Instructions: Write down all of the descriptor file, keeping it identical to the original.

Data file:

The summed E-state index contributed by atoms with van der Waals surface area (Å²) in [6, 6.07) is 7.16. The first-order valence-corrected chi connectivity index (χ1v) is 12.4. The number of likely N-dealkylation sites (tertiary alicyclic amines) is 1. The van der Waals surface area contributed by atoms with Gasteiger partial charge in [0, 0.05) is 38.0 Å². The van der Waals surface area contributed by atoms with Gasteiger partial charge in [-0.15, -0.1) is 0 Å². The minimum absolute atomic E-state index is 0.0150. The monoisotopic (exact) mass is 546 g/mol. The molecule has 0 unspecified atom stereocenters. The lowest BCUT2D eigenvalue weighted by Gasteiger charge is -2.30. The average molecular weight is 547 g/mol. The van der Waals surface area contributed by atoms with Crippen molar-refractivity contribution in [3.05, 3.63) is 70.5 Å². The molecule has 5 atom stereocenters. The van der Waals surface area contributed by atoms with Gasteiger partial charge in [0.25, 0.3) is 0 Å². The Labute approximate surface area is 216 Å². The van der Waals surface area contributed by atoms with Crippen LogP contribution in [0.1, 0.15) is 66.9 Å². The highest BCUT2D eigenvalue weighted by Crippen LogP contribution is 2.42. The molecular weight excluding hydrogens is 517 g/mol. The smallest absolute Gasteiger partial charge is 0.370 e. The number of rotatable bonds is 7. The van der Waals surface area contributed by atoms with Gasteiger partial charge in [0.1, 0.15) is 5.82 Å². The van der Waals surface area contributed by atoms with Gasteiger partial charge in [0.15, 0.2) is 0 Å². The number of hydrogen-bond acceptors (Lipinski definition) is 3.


The summed E-state index contributed by atoms with van der Waals surface area (Å²) in [6, 6.07) is 7.16. The first-order valence-corrected chi connectivity index (χ1v) is 12.4. The number of likely N-dealkylation sites (tertiary alicyclic amines) is 1. The van der Waals surface area contributed by atoms with Gasteiger partial charge in [0, 0.05) is 38.0 Å². The van der Waals surface area contributed by atoms with Gasteiger partial charge in [-0.15, -0.1) is 0 Å². The minimum absolute atomic E-state index is 0.0150. The monoisotopic (exact) mass is 546 g/mol. The molecule has 0 unspecified atom stereocenters. The lowest BCUT2D eigenvalue weighted by Gasteiger charge is -2.30. The average molecular weight is 547 g/mol. The van der Waals surface area contributed by atoms with Crippen molar-refractivity contribution in [3.05, 3.63) is 70.5 Å². The molecule has 5 atom stereocenters. The van der Waals surface area contributed by atoms with Gasteiger partial charge in [0.25, 0.3) is 0 Å². The Labute approximate surface area is 216 Å². The van der Waals surface area contributed by atoms with Crippen LogP contribution in [0.1, 0.15) is 66.9 Å². The highest BCUT2D eigenvalue weighted by Crippen LogP contribution is 2.42. The molecular weight excluding hydrogens is 517 g/mol. The smallest absolute Gasteiger partial charge is 0.370 e. The number of rotatable bonds is 7. The van der Waals surface area contributed by atoms with Gasteiger partial charge in [0.1, 0.15) is 5.82 Å². The van der Waals surface area contributed by atoms with Gasteiger partial charge in [0.15, 0.2) is 0 Å². The number of hydrogen-bond acceptors (Lipinski definition) is 3.